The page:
Mrs. Pellegrino did as told.  There was no point in my reading with STP going full throttle.  I shut the book. I could hear a satisfied sigh come from the front seat. I was certain Mrs. Pellegrino was smiling. I knew she didn’t like me much. Before me, Jenny had been going to Saturday night mass almost religiously. Even Leif was a Eucharistic minister even though he was fucking chicks barely overage. Maybe that’s what Jesus would’ve wanted. Didn’t he hang out with hookers? But after my heathen ass showed up Jenny abstained from the good word as well. I’d caused a rift. Instead of Jenny doing the act of contrition and hallelujah, she was crying Oh God, Oh God, while I ate her out in her bedroom, underneath photos of ex-boyfriends who’d happily taken communion before taking a piece of her ass.

“I told you my sister is a slut, right?” Jenny said, apropos of nothing.

“Jenny,” Mrs. Pellegrino said.

“Well, she is.” Jenny turned to me. “She dresses like a slut.”

“I like sluts,” I said. Which was true, unless I happened to be dating one. Sluts just never liked me.

“I’m not a slut and you love me.”

“I have a voracious appetite for each and all.” Mr. Pellegrino laughed again.  Maybe I could talk to him about his daughter’s lack of kink, or ask him how to man-up when you knew your girl had been with an older dude.

“Jenny, stop calling your sister a slut,” Mrs. Pellegrino said.

“A spade is a spade, mom.”

“Now you’re just being racist,” I said.

I didn’t care what Jenny’s sister was.  If she was a slut, fine, more flesh for me.  I was just excited to see Chicago. Illinois was the furthest west I'd ever been. It was a pathetic statistic considering all the Kerouac I had been ingesting for two years. I talked a good game about going west. San Francisco. Seattle. Take the summer and go. It never amounted to anything. I just stayed at my job working the circulation desk at the library, and then hung around nights at the Eat’n’Park trying to pick up girls like Jenny. 

“Can I sleep on you?” Jenny said.

“How can you sleep with all of this so-called music?” I said.

“I’ll make you a fan yet.” Then Jenny laid on me anyway.  I watched the glorious Eisenhower landscape disappear into the black of night. McDonald’s arches glowed in the distance like fat, happy stars. Eventually Mr. Pellegrino turned the STP off, and found a west coast game.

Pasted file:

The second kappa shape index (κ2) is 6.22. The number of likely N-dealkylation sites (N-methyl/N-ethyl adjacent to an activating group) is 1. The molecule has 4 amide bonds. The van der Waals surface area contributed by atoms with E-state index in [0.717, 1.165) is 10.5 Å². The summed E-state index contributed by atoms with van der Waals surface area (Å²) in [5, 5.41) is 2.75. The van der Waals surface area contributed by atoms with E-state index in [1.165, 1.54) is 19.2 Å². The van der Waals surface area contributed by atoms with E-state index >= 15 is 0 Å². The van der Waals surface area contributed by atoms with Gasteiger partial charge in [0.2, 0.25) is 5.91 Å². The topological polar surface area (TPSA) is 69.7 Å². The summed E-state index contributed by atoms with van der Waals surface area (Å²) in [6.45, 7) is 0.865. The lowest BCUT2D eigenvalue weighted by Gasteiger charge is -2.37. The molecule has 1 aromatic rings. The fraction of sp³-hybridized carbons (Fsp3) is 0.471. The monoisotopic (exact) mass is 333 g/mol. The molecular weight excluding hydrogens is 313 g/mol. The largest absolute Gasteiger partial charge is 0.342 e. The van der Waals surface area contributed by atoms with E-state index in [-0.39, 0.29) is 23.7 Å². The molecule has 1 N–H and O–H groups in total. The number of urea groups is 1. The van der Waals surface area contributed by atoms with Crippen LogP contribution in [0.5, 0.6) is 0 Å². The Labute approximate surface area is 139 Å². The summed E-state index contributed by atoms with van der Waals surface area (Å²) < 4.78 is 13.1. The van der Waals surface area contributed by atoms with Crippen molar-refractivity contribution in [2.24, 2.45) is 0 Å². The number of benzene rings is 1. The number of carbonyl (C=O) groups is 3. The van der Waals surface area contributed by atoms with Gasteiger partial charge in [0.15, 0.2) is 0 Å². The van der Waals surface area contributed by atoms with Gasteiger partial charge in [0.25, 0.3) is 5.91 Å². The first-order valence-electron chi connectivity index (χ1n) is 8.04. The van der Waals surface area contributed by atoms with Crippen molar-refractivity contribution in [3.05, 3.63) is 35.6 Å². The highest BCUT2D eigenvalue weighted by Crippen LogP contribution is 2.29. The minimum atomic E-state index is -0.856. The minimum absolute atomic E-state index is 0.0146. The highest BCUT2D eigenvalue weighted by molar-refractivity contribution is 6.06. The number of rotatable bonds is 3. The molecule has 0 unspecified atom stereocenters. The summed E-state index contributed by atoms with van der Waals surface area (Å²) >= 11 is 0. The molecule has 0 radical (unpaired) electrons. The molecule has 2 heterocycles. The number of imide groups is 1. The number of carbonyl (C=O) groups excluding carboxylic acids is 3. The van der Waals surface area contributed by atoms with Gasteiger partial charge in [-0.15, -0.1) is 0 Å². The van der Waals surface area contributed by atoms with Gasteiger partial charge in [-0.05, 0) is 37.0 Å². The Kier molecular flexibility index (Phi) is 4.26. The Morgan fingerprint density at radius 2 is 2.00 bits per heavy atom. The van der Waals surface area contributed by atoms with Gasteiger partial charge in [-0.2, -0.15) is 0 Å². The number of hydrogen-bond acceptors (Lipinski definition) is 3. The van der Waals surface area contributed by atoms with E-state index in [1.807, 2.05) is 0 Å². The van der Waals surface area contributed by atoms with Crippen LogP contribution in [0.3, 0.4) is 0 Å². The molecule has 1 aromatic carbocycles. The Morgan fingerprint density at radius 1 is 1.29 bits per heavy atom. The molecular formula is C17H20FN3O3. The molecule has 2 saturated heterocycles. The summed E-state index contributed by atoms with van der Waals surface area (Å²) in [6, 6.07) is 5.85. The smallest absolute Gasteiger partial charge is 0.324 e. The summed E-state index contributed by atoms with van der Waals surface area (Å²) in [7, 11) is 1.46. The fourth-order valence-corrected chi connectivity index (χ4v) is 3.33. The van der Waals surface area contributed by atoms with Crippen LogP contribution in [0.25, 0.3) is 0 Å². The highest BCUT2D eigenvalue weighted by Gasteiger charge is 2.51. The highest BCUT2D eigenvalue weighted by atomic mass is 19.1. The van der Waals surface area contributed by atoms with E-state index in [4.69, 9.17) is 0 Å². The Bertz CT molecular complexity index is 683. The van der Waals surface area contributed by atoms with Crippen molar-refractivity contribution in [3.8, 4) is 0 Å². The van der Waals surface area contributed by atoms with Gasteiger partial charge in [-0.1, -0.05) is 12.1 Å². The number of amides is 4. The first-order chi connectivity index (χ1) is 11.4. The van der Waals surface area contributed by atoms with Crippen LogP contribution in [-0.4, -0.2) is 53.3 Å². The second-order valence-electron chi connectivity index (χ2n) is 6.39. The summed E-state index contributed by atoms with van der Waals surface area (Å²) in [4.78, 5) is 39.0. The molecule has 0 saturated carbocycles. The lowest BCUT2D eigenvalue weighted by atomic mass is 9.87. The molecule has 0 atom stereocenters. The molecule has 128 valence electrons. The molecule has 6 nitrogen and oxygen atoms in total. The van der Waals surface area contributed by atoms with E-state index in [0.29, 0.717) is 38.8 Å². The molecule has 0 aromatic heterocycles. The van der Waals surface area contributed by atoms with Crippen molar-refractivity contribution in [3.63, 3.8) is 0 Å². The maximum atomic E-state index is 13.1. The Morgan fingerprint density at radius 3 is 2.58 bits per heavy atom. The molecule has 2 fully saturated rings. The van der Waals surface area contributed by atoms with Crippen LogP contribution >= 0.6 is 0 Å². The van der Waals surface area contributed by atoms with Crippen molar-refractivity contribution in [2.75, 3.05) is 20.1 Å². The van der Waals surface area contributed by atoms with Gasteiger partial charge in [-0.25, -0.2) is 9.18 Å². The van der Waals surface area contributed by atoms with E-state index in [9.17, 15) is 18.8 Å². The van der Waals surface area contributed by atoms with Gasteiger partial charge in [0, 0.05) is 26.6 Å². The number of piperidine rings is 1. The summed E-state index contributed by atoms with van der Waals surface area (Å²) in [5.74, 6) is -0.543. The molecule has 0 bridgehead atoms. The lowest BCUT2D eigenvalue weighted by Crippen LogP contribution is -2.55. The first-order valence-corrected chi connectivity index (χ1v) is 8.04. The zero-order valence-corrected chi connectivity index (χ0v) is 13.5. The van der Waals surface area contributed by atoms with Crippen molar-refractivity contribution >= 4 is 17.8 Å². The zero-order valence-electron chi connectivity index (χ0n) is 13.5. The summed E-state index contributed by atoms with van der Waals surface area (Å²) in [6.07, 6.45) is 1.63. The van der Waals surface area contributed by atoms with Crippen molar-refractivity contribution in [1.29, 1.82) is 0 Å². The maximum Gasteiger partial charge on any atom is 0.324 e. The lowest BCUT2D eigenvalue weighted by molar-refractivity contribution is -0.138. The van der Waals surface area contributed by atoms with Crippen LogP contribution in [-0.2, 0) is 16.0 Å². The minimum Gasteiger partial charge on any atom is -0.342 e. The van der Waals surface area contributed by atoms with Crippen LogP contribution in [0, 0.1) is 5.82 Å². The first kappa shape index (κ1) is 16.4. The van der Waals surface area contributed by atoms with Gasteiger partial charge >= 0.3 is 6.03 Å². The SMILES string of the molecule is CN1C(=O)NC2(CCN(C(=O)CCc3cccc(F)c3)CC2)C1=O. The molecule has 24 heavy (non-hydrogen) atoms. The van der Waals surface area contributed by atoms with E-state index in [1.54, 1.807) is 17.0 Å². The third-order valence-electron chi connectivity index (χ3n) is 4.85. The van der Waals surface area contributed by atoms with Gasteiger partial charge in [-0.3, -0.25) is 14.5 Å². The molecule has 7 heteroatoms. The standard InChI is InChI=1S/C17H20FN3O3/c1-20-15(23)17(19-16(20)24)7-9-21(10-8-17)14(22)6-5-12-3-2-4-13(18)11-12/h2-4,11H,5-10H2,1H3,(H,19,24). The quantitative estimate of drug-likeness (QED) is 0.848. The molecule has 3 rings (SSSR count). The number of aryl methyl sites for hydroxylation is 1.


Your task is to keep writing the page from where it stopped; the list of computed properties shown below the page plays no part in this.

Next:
Hours later that city showed in the distance, beyond the sulfuric stench of Gary, Indiana. Oh how it glowed majestically. Chicago. The Sears Tower combed the early morning sky. Lake Michigan curled against the waterfront. I was anxious to get into the mix of it. I wondered when we were. Where would we be staying? The North Side? But the Pellegrino car rolled by the city like it was a roadside attraction. Soon the whole metropolis was nearly gone. It was nothing but a faded gray shape against the flat Midwestern landscape.

Jenny woke up.  She rubbed her eyes and yawned in my face.  Christ, her breath.  “Morning.”

“We passed Chicago,” I said.

“Well, we’re not going to Chicago proper.”

“You told me we were going to Chicago. Chicago was the reason I came on this trip. It was the reason I fought with my alcoholic, anorexic boss for this weekend off. Without Chicago this trip is worthless to me. It’s a weekend lost. One I could’ve used making money for rent and those Tom Hanks movies and Mexican food dinners you like.”

“Well, Charlene lives in the suburbs,” Jenny said. “What can I tell you, Rand?  I mean who’d want to go to Chicago anyway? It’s dirty.”

Yeah. Like fucking older dudes? Like licking asshole, right Jenny?

            We ended up in the suburbs. There I was in the goddamned suburbs where it looked like we hadn't traveled at all. There were white houses and picket fences and little bastard kids on bicycles galore. I hated it. I loathed the suburbs anew. America was one vast and ugly suburb connected by long, gray spools of Interstate. I may have lived in a shithole studio in the Bloomfield section of Pittsburgh, but at least it was the city. At least those pink lights at night were mine.
Jenny got out of the car and looked with wonder. Those white homes were exactly what she and her mother were always yapping about. They were status. They were what good, church-going people strove for. They were monuments to the type of success the Leifs on the world were hell bent on achieving. I could feel Jenny looking at me. I could tell her mind was moving. She was wondering what it would take to get me locked behind the walls in a joint like that. It would take my soul, Jenny. It would take my goddamned heart and soul to end up a prisoner in some suburban concentration camp. I looked back at her. Jenny smiled. I didn’t. Keep dreaming, I thought.